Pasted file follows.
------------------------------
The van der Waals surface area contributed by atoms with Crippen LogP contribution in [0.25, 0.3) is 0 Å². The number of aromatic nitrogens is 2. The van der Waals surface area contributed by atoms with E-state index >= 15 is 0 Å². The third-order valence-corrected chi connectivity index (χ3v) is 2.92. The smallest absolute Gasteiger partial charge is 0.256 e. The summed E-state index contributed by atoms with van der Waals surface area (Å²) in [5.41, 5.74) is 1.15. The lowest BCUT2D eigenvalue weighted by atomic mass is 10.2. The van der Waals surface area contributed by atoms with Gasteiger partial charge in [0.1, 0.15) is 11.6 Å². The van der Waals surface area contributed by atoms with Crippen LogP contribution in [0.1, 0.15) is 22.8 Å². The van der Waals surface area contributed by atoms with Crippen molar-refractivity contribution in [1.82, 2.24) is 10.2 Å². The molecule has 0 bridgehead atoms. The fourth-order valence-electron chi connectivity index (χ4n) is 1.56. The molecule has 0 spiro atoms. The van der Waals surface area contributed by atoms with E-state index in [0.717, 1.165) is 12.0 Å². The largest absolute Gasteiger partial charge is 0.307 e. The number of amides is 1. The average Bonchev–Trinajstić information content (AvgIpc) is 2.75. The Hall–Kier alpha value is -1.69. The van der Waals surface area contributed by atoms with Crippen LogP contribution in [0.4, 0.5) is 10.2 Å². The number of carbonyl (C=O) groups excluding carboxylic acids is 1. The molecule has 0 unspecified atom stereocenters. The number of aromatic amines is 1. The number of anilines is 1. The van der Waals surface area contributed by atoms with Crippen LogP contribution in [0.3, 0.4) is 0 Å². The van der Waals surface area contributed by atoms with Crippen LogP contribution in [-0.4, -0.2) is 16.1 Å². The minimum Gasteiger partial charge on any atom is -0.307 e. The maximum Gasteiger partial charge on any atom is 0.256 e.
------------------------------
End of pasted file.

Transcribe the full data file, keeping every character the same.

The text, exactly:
The van der Waals surface area contributed by atoms with Crippen LogP contribution in [0.25, 0.3) is 0 Å². The number of aromatic nitrogens is 2. The van der Waals surface area contributed by atoms with E-state index >= 15 is 0 Å². The third-order valence-corrected chi connectivity index (χ3v) is 2.92. The smallest absolute Gasteiger partial charge is 0.256 e. The summed E-state index contributed by atoms with van der Waals surface area (Å²) in [5.41, 5.74) is 1.15. The lowest BCUT2D eigenvalue weighted by atomic mass is 10.2. The van der Waals surface area contributed by atoms with Gasteiger partial charge in [0.1, 0.15) is 11.6 Å². The van der Waals surface area contributed by atoms with Crippen LogP contribution in [0.1, 0.15) is 22.8 Å². The van der Waals surface area contributed by atoms with Crippen molar-refractivity contribution in [1.82, 2.24) is 10.2 Å². The molecule has 0 bridgehead atoms. The fourth-order valence-electron chi connectivity index (χ4n) is 1.56. The molecule has 0 spiro atoms. The van der Waals surface area contributed by atoms with E-state index in [0.717, 1.165) is 12.0 Å². The largest absolute Gasteiger partial charge is 0.307 e. The number of amides is 1. The average Bonchev–Trinajstić information content (AvgIpc) is 2.75. The Hall–Kier alpha value is -1.69. The van der Waals surface area contributed by atoms with Crippen LogP contribution in [0.4, 0.5) is 10.2 Å². The number of carbonyl (C=O) groups excluding carboxylic acids is 1. The molecule has 0 unspecified atom stereocenters. The number of aromatic amines is 1. The number of anilines is 1. The van der Waals surface area contributed by atoms with Crippen LogP contribution in [0.3, 0.4) is 0 Å². The van der Waals surface area contributed by atoms with Crippen LogP contribution in [-0.4, -0.2) is 16.1 Å². The minimum Gasteiger partial charge on any atom is -0.307 e. The maximum Gasteiger partial charge on any atom is 0.256 e.